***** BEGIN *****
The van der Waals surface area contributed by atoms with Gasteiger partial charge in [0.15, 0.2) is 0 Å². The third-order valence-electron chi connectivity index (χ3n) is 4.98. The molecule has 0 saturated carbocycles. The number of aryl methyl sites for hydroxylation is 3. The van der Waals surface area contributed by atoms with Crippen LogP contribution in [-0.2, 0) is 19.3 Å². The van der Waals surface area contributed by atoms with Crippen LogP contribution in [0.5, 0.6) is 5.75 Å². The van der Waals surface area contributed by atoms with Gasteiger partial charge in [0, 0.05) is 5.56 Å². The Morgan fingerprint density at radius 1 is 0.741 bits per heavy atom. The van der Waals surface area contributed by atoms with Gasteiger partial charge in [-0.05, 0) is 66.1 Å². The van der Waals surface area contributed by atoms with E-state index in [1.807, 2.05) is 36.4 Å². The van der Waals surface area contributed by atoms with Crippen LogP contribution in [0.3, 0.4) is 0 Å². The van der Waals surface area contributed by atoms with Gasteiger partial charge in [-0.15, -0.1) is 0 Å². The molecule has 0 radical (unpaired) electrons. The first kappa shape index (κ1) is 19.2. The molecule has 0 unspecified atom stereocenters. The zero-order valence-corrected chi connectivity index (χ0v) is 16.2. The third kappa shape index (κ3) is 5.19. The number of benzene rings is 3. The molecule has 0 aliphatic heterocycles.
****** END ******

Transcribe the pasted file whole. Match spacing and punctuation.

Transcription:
The van der Waals surface area contributed by atoms with Gasteiger partial charge in [0.15, 0.2) is 0 Å². The third-order valence-electron chi connectivity index (χ3n) is 4.98. The molecule has 0 saturated carbocycles. The number of aryl methyl sites for hydroxylation is 3. The van der Waals surface area contributed by atoms with Crippen LogP contribution in [-0.2, 0) is 19.3 Å². The van der Waals surface area contributed by atoms with Crippen LogP contribution in [0.5, 0.6) is 5.75 Å². The van der Waals surface area contributed by atoms with Gasteiger partial charge in [0, 0.05) is 5.56 Å². The Morgan fingerprint density at radius 1 is 0.741 bits per heavy atom. The van der Waals surface area contributed by atoms with Gasteiger partial charge in [-0.05, 0) is 66.1 Å². The van der Waals surface area contributed by atoms with E-state index in [1.807, 2.05) is 36.4 Å². The van der Waals surface area contributed by atoms with Crippen LogP contribution in [0.3, 0.4) is 0 Å². The van der Waals surface area contributed by atoms with Gasteiger partial charge in [-0.15, -0.1) is 0 Å². The molecule has 0 radical (unpaired) electrons. The first kappa shape index (κ1) is 19.2. The molecule has 0 unspecified atom stereocenters. The zero-order valence-corrected chi connectivity index (χ0v) is 16.2. The third kappa shape index (κ3) is 5.19. The number of benzene rings is 3. The molecule has 0 aliphatic heterocycles.